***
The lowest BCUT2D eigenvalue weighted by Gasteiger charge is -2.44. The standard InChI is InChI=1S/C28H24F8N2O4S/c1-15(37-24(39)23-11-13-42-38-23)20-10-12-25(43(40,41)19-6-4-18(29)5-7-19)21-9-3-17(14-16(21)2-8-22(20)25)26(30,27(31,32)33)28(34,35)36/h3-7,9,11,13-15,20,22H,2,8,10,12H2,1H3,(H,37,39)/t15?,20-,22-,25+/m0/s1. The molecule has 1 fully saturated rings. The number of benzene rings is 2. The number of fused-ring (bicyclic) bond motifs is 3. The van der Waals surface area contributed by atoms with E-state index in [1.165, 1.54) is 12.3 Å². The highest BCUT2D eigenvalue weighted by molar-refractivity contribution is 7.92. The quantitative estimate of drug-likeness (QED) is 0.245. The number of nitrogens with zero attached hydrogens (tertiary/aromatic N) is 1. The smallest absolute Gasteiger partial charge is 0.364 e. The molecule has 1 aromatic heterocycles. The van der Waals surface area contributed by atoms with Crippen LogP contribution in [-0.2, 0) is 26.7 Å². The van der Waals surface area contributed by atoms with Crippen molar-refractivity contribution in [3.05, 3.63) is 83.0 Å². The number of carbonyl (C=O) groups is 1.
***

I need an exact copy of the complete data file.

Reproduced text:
The lowest BCUT2D eigenvalue weighted by Gasteiger charge is -2.44. The standard InChI is InChI=1S/C28H24F8N2O4S/c1-15(37-24(39)23-11-13-42-38-23)20-10-12-25(43(40,41)19-6-4-18(29)5-7-19)21-9-3-17(14-16(21)2-8-22(20)25)26(30,27(31,32)33)28(34,35)36/h3-7,9,11,13-15,20,22H,2,8,10,12H2,1H3,(H,37,39)/t15?,20-,22-,25+/m0/s1. The molecule has 1 fully saturated rings. The number of benzene rings is 2. The number of fused-ring (bicyclic) bond motifs is 3. The van der Waals surface area contributed by atoms with E-state index in [1.165, 1.54) is 12.3 Å². The highest BCUT2D eigenvalue weighted by molar-refractivity contribution is 7.92. The quantitative estimate of drug-likeness (QED) is 0.245. The number of nitrogens with zero attached hydrogens (tertiary/aromatic N) is 1. The smallest absolute Gasteiger partial charge is 0.364 e. The molecule has 1 aromatic heterocycles. The van der Waals surface area contributed by atoms with Crippen LogP contribution in [-0.2, 0) is 26.7 Å². The van der Waals surface area contributed by atoms with Crippen molar-refractivity contribution in [3.05, 3.63) is 83.0 Å². The number of carbonyl (C=O) groups is 1.